Read more
Book News & Features
6:59 am
Wed October 15, 2014

Get To Know The Finalists For The 2014 National Book Award

NPR

Originally published on Wed October 15, 2014 12:18 pm

The National Book Awards shortlists — for fiction, nonfiction, poetry and young people's literature — were announced Wednesday on Morning Edition by Mitchell Kaplan, co-founder of Miami Book Fair International and former president of the American Booksellers Association. Read more about each of the finalists below.

The Two-Way
6:43 am
Wed October 15, 2014

Book News: Big Names And A Few Surprises Among National Book Award Finalists

NationalBook.org

Originally published on Wed October 15, 2014 7:28 am

The daily lowdown on books, publishing, and the occasional author behaving badly.

With the stroke of a press release, the National Book Award nominees have been whittled to half their original number. Mitchell Kaplan, a recipient of the National Book Foundation's Lifetime Achievement Award, took to NPR's Morning Edition to announce the five finalists for each category: fiction, nonfiction, poetry and young people's literature.

Read more
Book Reviews
5:03 am
Wed October 15, 2014

When Good Kids Go Feral, Bloody 'Brood' Hits Its Stride

Originally published on Wed October 15, 2014 11:02 am

This book really could have used some more cannibalism.

Strange to say it, I realize — especially about a novel that contains no fewer than three scenes of graphic dismemberment. Teeming as it is with hordes of rats, winged infants and sex scenes that rage and roil with all the romance of a Rob Zombie flick, Chase Novak's Brood isn't lacking for gore. It's got so much, in fact, that a few prim readers may even find the novel to be in poor taste.

Read more
The Two-Way
10:01 pm
Tue October 14, 2014

Australian Novelist Richard Flanagan Awarded Booker Prize

Australian author Richard Flanagan, 2014's Man Booker Prize winner, holds his book The Narrow Road to the Deep North at the Royal Festival Hall in London on Monday.
Alastair Grant AP

Originally published on Wed October 15, 2014 8:26 am

On Tuesday in London, the judging panel for Britain's 2014 Man Booker Prize for literature announced this year's winner: The Narrow Road to the Deep North by Australian Richard Flanagan.

The novel, Flanagan's sixth, tells the story of POWs in World War II who were forced by their captors to work on the Thailand-Burma Railway, also known as the "Death Railway" for the more than 100,000 who died in the process of building it.

Read more
Arts & Life
2:36 pm
Tue October 14, 2014

'Letters Of Note' Finds Lessons In Candid Correspondence

Originally published on Tue October 14, 2014 4:41 pm

Copyright 2014 NPR. To see more, visit http://www.npr.org/.

Monkey See
2:03 pm
Tue October 14, 2014

J.K. Simmons Won't Throw A Chair At Your Head, But His Character Might

J.K. Simmons plays brutal music teacher Terence Fletcher in Whiplash.
Daniel McFadden Sony Pictures Classics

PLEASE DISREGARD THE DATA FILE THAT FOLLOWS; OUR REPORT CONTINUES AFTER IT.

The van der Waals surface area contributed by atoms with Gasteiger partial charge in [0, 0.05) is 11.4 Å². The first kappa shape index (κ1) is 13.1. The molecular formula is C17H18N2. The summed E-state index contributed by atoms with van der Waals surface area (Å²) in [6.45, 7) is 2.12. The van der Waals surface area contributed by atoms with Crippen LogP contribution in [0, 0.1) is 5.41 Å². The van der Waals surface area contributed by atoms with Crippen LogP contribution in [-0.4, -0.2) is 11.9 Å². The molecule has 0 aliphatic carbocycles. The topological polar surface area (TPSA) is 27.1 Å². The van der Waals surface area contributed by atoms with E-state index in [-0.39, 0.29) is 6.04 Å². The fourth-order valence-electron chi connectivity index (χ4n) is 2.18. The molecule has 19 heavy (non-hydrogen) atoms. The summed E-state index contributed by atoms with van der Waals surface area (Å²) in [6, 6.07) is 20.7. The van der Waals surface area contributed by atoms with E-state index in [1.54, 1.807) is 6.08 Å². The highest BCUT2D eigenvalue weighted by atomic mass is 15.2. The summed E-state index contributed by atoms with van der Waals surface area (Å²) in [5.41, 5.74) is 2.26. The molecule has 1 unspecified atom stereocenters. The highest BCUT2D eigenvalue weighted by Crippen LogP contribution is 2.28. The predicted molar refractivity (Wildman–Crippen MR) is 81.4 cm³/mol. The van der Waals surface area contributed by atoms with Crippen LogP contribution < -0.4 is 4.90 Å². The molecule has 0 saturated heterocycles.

Originally published on Wed October 15, 2014 8:40 am

J.K. Simmons has a long history in everything from Guys And Dolls on Broadway to Law And Order to Juno, but you may never have seen him do quite what he does in the new film Whiplash. He plays a teacher in an elite conservatory in New York who leads the highest-level jazz ensemble, using a combination of verbal abuse, athletic drills and impossible demands.

Read more
Author Interviews
11:31 am
Tue October 14, 2014

Journalist Talks Confidential Sources, Getting Subpoenaed And His New Book

Copyright 2014 NPR. To see more, visit http://www.npr.org/.

Transcript

TERRY GROSS, HOST:

Read more
Book Reviews
8:41 am
Tue October 14, 2014

A Hero's Journey Turns Dark In 'Clariel'

Cover crop
HarperCollins

Originally published on Tue October 14, 2014 9:36 am

It is always an interesting — and sometimes fraught — endeavor for a writer of a classic, well-loved series to return to that world after decades away. Sabriel, the first volume in Garth Nix's Old Kingdom series, helped to pioneer the renaissance of YA fantasy 19 years ago.

Read more
Monkey See
8:28 am
Tue October 14, 2014

'Marry Me' Throws Plenty Of Jokes (And Its Lead Actress) At The Wall

Ken Marino and Casey Wilson star in NBC's Marry Me.
Greg Gaynes NBC

I'm not sure I've ever seen a comedy use an opening scene to put a main character in a hole as deep as the one Marry Me digs for Annie, played by Casey Wilson. We meet her as she and her longtime boyfriend Jake (Ken Marino) return from a vacation during which she believed he would propose and he didn't.

Read more
Movie Reviews
8:04 am
Tue October 14, 2014

'Kill The Messenger' Incompletely Unravels A Complex Tale

Jeremy Renner plays Pulitzer Prize-winning journalist Gary Webb.
Chuck Zlotnick Focus Features

Originally published on Tue October 14, 2014 10:11 am

Which is the better story: a massive conspiracy to use CIA connections to import cocaine into the United States, or the efforts of one reporter to uncover that intrigue?

Gary Webb, the protagonist of Kill the Messenger, pursued the first topic, and rightly so — even if it did destroy him. Director Michael Cuesta went with the second, probably because it's more manageable.

Read more
Wait Wait...Don't Tell Me!
8:01 am
Tue October 14, 2014

Wait Wait ... Don't Show Me! Behind The Scenes Of The NPR News Quiz

NPR

Originally published on Tue October 14, 2014 10:03 am

Read more

Pages